Dry eye syndrome in dogs is known in the specialty literature as Keratoconjunctivitis Sica (KCS). This is a fairly common medical problem in dogs and especially in the American Cocker Spaniel, Bloodhound, Boston Terrier, King Charles Spaniel Cavalier, English Bulldog, English Springer Spaniel, Lhasa Apso, Miniature Schnauzer, Pekingese, Pug, Samoyed , Shih Tzu, West Highland White Terrier, Yorkshire Terrier.
In medical terms, this is inflammation of the cornea and ocular tissue due to the dry environment. It is a dysfunction due to the inadequate production of aqueous secretion by the tear gland.
Most dogs have red, irritated and painful eyes. They blink often, almost excessively, or keep their eyes closed. In most cases, a fine, yellow, mucus-like discharge can be observed due to the reduction of the aqueous component of the tear film. In addition, ulcerations of the cornea may occur. In chronic cases there is a history of recurrent ocular problems, ulcers or conjunctivitis.
The veterinarian is the only one able to make this diagnosis. Therefore, if you notice the above mentioned symptoms, we recommend you to visit the medical office soon. The diagnosis is based on the medical history, clinical signs and medical tests showing low tear production. The best known test is the Lacrimal Schirmer Test (STT), a simple test that uses a special paper to measure the amount of tear film produced in a minute. If necessary, additional diagnostic tests can be performed such as staining of the cone to identify potential ulcers, measuring the intraocular pressure to detect glaucoma and examining the tear duct.
Treatment of Dry Eye Syndrome
The recommended treatment for Dry Eye Syndrome in dogs is based on two objectives: to stimulate the production of tears and to replace the tear film, with the protection of the cornea. Two ophthalmic drugs based on cyclosporine and tacrolimus are used to stimulate tear production. Both have exceptional results. The replacement of the tear film with artificial tears is done together with the use of an incentive for tear production. Keeping the cornea moist, especially in the first stage of treatment, is vital. The treatment will be done at 2-6 hours, depending on the needs of each dog and the severity of the disease. Some dogs may require antibiotics or anti-inflammatory drugs to treat subsequent infections and inflammation.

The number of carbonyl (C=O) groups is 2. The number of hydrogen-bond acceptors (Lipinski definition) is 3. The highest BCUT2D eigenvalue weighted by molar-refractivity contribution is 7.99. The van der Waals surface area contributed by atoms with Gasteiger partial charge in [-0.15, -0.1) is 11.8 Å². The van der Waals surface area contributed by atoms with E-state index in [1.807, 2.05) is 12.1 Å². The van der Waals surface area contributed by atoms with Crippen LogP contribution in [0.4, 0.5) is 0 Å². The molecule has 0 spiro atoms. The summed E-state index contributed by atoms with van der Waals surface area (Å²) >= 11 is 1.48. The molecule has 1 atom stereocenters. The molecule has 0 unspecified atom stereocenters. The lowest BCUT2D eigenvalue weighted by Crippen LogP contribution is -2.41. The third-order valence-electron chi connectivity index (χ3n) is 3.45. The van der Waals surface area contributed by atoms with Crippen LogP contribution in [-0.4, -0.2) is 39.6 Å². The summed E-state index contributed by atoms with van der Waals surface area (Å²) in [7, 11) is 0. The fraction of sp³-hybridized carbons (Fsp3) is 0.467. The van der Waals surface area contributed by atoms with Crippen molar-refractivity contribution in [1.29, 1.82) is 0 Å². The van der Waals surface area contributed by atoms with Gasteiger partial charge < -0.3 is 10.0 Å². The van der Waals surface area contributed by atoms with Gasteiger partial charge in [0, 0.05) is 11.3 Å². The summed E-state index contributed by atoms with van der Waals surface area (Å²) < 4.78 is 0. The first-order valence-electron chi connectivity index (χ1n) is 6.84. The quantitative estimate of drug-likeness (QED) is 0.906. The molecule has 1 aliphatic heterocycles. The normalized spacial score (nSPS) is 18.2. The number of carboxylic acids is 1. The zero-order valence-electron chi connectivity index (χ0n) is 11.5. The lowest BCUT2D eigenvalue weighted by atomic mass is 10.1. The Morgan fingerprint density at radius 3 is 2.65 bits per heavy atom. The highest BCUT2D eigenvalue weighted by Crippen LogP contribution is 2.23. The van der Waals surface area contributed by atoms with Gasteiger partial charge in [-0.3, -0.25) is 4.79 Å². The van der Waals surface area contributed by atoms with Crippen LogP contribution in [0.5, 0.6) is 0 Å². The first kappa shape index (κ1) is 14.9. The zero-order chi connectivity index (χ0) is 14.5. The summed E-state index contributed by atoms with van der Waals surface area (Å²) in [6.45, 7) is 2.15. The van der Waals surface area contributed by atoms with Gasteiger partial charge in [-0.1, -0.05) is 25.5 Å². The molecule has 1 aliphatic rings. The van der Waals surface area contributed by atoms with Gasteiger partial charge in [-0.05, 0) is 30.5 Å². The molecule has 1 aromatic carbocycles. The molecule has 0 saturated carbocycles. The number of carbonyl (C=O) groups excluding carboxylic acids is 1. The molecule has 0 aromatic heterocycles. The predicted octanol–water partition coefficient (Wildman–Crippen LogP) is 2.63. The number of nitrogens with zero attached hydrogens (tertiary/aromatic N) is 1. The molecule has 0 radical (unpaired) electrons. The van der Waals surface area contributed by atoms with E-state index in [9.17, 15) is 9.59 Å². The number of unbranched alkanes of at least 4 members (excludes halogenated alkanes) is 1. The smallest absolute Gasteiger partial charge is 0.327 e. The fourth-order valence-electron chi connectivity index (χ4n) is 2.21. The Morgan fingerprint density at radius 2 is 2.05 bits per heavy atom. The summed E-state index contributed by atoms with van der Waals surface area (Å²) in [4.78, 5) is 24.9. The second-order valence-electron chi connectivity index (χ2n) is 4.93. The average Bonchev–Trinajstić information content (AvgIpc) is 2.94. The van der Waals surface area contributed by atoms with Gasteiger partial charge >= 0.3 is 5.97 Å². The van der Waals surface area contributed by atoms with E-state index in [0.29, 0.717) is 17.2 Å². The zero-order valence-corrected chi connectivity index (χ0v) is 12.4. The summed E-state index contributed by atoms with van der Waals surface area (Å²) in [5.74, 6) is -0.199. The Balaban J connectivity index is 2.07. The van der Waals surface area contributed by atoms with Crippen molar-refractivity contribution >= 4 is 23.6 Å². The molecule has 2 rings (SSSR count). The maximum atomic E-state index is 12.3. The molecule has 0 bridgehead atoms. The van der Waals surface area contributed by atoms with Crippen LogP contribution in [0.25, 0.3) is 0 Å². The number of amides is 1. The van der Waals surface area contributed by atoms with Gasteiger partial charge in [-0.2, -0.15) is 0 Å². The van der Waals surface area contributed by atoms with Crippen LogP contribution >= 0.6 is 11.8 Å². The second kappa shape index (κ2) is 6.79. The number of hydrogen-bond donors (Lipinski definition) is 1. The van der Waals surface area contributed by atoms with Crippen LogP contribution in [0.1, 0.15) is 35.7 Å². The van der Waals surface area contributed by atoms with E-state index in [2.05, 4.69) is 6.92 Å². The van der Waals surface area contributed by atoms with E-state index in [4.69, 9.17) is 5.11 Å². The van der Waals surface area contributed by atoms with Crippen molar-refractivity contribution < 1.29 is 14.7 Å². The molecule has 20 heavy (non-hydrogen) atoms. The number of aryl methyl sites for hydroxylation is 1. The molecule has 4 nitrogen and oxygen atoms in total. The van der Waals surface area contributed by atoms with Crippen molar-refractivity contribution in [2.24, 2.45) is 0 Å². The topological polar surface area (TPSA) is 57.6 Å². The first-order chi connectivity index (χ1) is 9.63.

We also recommend wiping dog’s eyes with a wet, warm towel several times a day to help it feel better and stimulate the production of tear film. The vet will show you the correct way to administer the medicine.
Given the currently available drugs, the prognosis for dogs diagnosed with KCS is very good. However, they will need lifelong medical care. Problem situations are those in which the diagnosis is made late and the cornea is already affected because the dogs may not respond to treatment or lose their eyesight.